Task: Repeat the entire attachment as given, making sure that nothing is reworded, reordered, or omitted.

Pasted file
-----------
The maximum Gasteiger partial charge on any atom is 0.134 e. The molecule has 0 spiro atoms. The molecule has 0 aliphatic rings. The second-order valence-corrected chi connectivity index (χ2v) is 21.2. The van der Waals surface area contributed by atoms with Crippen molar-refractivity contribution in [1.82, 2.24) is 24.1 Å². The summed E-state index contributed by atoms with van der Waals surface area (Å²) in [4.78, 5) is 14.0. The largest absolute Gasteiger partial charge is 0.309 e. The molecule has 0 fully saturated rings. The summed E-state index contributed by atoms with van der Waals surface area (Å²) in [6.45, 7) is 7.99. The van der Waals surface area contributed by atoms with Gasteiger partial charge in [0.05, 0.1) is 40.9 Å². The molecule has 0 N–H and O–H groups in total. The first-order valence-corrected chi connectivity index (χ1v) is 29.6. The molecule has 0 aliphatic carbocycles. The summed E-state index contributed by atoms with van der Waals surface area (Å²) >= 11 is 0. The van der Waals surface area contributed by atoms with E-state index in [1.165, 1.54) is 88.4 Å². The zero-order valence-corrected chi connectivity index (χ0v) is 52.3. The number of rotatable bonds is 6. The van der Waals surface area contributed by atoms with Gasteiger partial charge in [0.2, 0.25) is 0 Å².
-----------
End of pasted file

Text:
The maximum Gasteiger partial charge on any atom is 0.134 e. The molecule has 0 spiro atoms. The molecule has 0 aliphatic rings. The second-order valence-corrected chi connectivity index (χ2v) is 21.2. The van der Waals surface area contributed by atoms with Crippen molar-refractivity contribution in [1.82, 2.24) is 24.1 Å². The summed E-state index contributed by atoms with van der Waals surface area (Å²) in [4.78, 5) is 14.0. The largest absolute Gasteiger partial charge is 0.309 e. The molecule has 0 fully saturated rings. The summed E-state index contributed by atoms with van der Waals surface area (Å²) in [6.45, 7) is 7.99. The van der Waals surface area contributed by atoms with Gasteiger partial charge in [0.05, 0.1) is 40.9 Å². The molecule has 0 N–H and O–H groups in total. The first-order valence-corrected chi connectivity index (χ1v) is 29.6. The molecule has 0 aliphatic carbocycles. The summed E-state index contributed by atoms with van der Waals surface area (Å²) >= 11 is 0. The van der Waals surface area contributed by atoms with E-state index in [1.165, 1.54) is 88.4 Å². The zero-order valence-corrected chi connectivity index (χ0v) is 52.3. The number of rotatable bonds is 6. The van der Waals surface area contributed by atoms with Gasteiger partial charge in [0.2, 0.25) is 0 Å².